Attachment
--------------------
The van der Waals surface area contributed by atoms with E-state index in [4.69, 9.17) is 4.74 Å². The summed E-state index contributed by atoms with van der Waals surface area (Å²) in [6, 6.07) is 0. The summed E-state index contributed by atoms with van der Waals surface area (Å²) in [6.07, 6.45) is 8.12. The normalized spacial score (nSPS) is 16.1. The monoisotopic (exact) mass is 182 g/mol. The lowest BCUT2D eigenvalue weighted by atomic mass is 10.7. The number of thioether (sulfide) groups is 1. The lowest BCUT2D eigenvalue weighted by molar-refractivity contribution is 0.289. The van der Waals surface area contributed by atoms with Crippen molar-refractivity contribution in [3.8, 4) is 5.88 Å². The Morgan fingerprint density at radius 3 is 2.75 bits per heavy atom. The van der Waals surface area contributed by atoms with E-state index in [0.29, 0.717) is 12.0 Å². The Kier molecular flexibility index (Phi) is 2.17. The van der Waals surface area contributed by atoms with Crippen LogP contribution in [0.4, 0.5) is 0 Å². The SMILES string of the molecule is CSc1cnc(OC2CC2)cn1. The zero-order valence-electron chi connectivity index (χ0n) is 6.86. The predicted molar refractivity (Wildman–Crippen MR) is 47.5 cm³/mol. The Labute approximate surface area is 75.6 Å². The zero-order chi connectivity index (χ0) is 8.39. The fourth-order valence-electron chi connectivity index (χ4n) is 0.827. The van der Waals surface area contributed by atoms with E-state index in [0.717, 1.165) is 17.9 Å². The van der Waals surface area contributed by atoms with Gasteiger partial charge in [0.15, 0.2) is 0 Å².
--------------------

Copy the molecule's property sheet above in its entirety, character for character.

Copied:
The van der Waals surface area contributed by atoms with E-state index in [4.69, 9.17) is 4.74 Å². The summed E-state index contributed by atoms with van der Waals surface area (Å²) in [6, 6.07) is 0. The summed E-state index contributed by atoms with van der Waals surface area (Å²) in [6.07, 6.45) is 8.12. The normalized spacial score (nSPS) is 16.1. The monoisotopic (exact) mass is 182 g/mol. The lowest BCUT2D eigenvalue weighted by atomic mass is 10.7. The number of thioether (sulfide) groups is 1. The lowest BCUT2D eigenvalue weighted by molar-refractivity contribution is 0.289. The van der Waals surface area contributed by atoms with Crippen molar-refractivity contribution in [3.8, 4) is 5.88 Å². The Morgan fingerprint density at radius 3 is 2.75 bits per heavy atom. The van der Waals surface area contributed by atoms with E-state index in [0.29, 0.717) is 12.0 Å². The Kier molecular flexibility index (Phi) is 2.17. The van der Waals surface area contributed by atoms with Crippen LogP contribution in [0.4, 0.5) is 0 Å². The SMILES string of the molecule is CSc1cnc(OC2CC2)cn1. The zero-order valence-electron chi connectivity index (χ0n) is 6.86. The predicted molar refractivity (Wildman–Crippen MR) is 47.5 cm³/mol. The Labute approximate surface area is 75.6 Å². The zero-order chi connectivity index (χ0) is 8.39. The fourth-order valence-electron chi connectivity index (χ4n) is 0.827. The van der Waals surface area contributed by atoms with E-state index in [0.717, 1.165) is 17.9 Å². The van der Waals surface area contributed by atoms with Gasteiger partial charge in [0.15, 0.2) is 0 Å².